According to the Coalition Against Insurance Fraud, fraudulent workers compensation claims cost employers $6 billion a year and is a significant part of the $30 billion a year insurance fraud problem. Per one estimate, 25 percent of all workers compensation claims entail some element of fraud. Workers compensation fraud runs the gamut from the totally bogus claim to the employee who extends his time off work “a few extra days” to take care of personal errands or other personal issues. Workers compensation insurance fraud is any intentional act of falsifying or exaggerating a work place accident for the purpose of obtaining medical and/or indemnity benefits that would not otherwise be owed.
Most larger workers compensation insurers will have a “special investigation unit” (SIU) whose purpose is to defeat the totally bogus claims and to stop the work comp claims that have a significant element of fraud. Many smaller insurers will have membership in groups like the National Insurance Crime Bureau (NICB) whose purpose is to identify and prosecute fraud and will utilize the NICB as their SIU. There are also SIU companies that sell their services to insurers, third party administrators, and self-insured employers.
The SIU goal is to reduce the amount of losses due to workers compensation insurance fraud and to prosecute the employees who commit work comp fraud. To achieve these goals, SIU units have become “high tech.” The days of SIU being “Jim Rockford” or “Magnum PI” have been replaced by the use of technology and data mining to identify fraudulent aspects of each work comp fraud. Most SIU investigators either have a law degree, a forensic accounting background or have worked in law enforcement before joining the SIU.
Handling each fraud is different. The SIU, upon learning of a potential fraudulent or a definitely fraudulent, claim can take one or several actions including:
5 Ways SIUs Investigate Fraud
- In-depth analysis of the claim.
- Extensive interviews.
- Field investigation.
- Background investigation.
- Work with the state and local law enforcement agencies.
The question employers often ask is, “When should a claim be turned over to a SIU for further investigation?” The answer is simple – any time the employer suspects a work comp claim is not what it is claimed to be.
There are also some “red flags” that should tell the employer it is time to request SIU involvement in the claim including:
8 Red Flags of Fraud – Time for SIU
- Excessive medical treatment for a minor injury.
- Attorneys who refer all their clients to the same doctor.
- Medical billing errors – for example, two medical providers in different locations seeing the employee at the same time, or medical providers seeing the employee when the employee’s time card shows he or she was at work.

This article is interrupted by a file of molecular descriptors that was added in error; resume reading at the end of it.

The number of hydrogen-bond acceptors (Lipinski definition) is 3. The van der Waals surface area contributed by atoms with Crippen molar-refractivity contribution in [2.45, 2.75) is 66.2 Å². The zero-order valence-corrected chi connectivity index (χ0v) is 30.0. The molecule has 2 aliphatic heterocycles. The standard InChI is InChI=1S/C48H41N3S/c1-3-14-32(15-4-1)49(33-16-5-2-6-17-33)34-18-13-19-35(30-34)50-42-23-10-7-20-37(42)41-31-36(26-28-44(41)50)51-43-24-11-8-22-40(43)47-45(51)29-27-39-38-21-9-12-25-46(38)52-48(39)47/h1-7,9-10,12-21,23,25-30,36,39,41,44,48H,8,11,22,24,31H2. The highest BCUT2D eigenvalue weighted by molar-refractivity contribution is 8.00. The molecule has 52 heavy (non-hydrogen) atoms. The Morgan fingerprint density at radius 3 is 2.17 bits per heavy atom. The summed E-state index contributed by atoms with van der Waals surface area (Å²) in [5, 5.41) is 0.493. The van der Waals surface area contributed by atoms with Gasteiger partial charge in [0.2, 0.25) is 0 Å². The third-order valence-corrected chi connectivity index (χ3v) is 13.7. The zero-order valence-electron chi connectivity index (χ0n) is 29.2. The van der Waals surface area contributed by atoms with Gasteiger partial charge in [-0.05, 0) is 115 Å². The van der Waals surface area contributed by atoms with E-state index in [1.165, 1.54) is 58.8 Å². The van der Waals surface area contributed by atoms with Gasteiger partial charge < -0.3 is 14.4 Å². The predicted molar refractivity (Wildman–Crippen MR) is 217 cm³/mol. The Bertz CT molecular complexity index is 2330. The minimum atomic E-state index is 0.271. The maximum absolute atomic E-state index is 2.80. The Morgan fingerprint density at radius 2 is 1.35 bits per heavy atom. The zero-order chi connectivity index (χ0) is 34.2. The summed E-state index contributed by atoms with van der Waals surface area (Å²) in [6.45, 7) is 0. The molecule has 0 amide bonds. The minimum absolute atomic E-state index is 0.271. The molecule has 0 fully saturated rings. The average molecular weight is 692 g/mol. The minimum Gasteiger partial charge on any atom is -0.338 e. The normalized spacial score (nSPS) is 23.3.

- Rumor or documentation that the employee is working somewhere else while drawing indemnity benefits.
- Co-workers give a different version of the accident than the employee provides.
- Co-workers advise the accident happened away from work and it is not work related.
- The employee’s version of the accident reported to you differs from the employee’s version of the accident given to the doctor.
- The employee was having serious financial difficulties prior to the injury.
If you do not initiate the SIU involvement in a workers compensation claim, but are contacted about a work comp claim by an SIU investigator, cooperate fully with the investigator and provide any information or documentation the SIU investigator request. The failure to assist the SIU will allow the employee to defraud the insurance company or your company if you are self-insured. Also, fraud is contagious. Many employees who would not normally consider fraud will be embolden to try it if they see your company as lax in your handling.
There are proactive measures the employer can take to assist the SIU to reduce their case load. To eliminate many of the fraudulent claims (and the legitimate work comp claims, too), have a strong safety program that reduces the employee’s options for creating a fraudulent claim scenario. Also, when confronted with a documented work comp fraud, prosecute fully. Employees who know that fraud is not tolerated and will be prosecuted are less likely to consider committing work comp fraud.
If your insurer does not have a SIU, ask why not. Your insurer should be as committed to fighting work comp fraud as you are. If your insurer has a SIU, know they are committed to protecting your company from the cost of workers’ compensation fraud.
Author Rebecca Shafer, JD, President of Amaxx Risks Solutions, Inc. is a national expert in the field of workers compensation. She is a writer, speaker, and website publisher. Her expertise is working with employers to reduce workers compensation costs, and her clients include airlines, healthcare, printing, publishing, pharmaceuticals, retail, hospitality, and manufacturing. See www.LowerWC.com for more information. Contact: RShafer@ReduceYourWorkersComp.com.
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